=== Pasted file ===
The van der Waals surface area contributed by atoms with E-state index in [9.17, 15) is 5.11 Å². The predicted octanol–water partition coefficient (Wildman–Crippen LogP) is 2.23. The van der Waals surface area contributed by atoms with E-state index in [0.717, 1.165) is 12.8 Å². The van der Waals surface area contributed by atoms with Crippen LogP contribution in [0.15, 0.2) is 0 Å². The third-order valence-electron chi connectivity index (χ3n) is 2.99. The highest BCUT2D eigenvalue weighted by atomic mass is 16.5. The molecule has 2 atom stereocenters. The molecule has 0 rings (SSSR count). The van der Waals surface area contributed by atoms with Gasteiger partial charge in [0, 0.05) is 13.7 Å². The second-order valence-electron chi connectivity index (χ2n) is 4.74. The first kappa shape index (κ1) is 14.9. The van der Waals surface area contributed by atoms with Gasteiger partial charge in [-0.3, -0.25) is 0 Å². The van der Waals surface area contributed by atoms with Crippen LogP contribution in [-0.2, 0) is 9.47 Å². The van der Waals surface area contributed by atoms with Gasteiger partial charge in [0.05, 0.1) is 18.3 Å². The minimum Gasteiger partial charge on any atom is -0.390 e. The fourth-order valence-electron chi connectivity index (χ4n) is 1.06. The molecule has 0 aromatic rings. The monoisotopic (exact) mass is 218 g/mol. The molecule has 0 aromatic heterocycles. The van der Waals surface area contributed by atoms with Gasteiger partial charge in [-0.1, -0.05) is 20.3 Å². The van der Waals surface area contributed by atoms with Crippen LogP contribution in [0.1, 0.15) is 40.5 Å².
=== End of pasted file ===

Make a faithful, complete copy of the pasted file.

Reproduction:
The van der Waals surface area contributed by atoms with E-state index in [9.17, 15) is 5.11 Å². The predicted octanol–water partition coefficient (Wildman–Crippen LogP) is 2.23. The van der Waals surface area contributed by atoms with E-state index in [0.717, 1.165) is 12.8 Å². The van der Waals surface area contributed by atoms with Crippen LogP contribution in [0.15, 0.2) is 0 Å². The third-order valence-electron chi connectivity index (χ3n) is 2.99. The highest BCUT2D eigenvalue weighted by atomic mass is 16.5. The molecule has 2 atom stereocenters. The molecule has 0 rings (SSSR count). The van der Waals surface area contributed by atoms with Gasteiger partial charge in [0, 0.05) is 13.7 Å². The second-order valence-electron chi connectivity index (χ2n) is 4.74. The first kappa shape index (κ1) is 14.9. The van der Waals surface area contributed by atoms with Gasteiger partial charge in [-0.3, -0.25) is 0 Å². The van der Waals surface area contributed by atoms with Crippen LogP contribution in [-0.2, 0) is 9.47 Å². The van der Waals surface area contributed by atoms with Gasteiger partial charge in [0.05, 0.1) is 18.3 Å². The minimum Gasteiger partial charge on any atom is -0.390 e. The fourth-order valence-electron chi connectivity index (χ4n) is 1.06. The molecule has 0 aromatic rings. The monoisotopic (exact) mass is 218 g/mol. The molecule has 0 aromatic heterocycles. The van der Waals surface area contributed by atoms with Gasteiger partial charge in [-0.1, -0.05) is 20.3 Å². The van der Waals surface area contributed by atoms with Crippen LogP contribution in [0.1, 0.15) is 40.5 Å².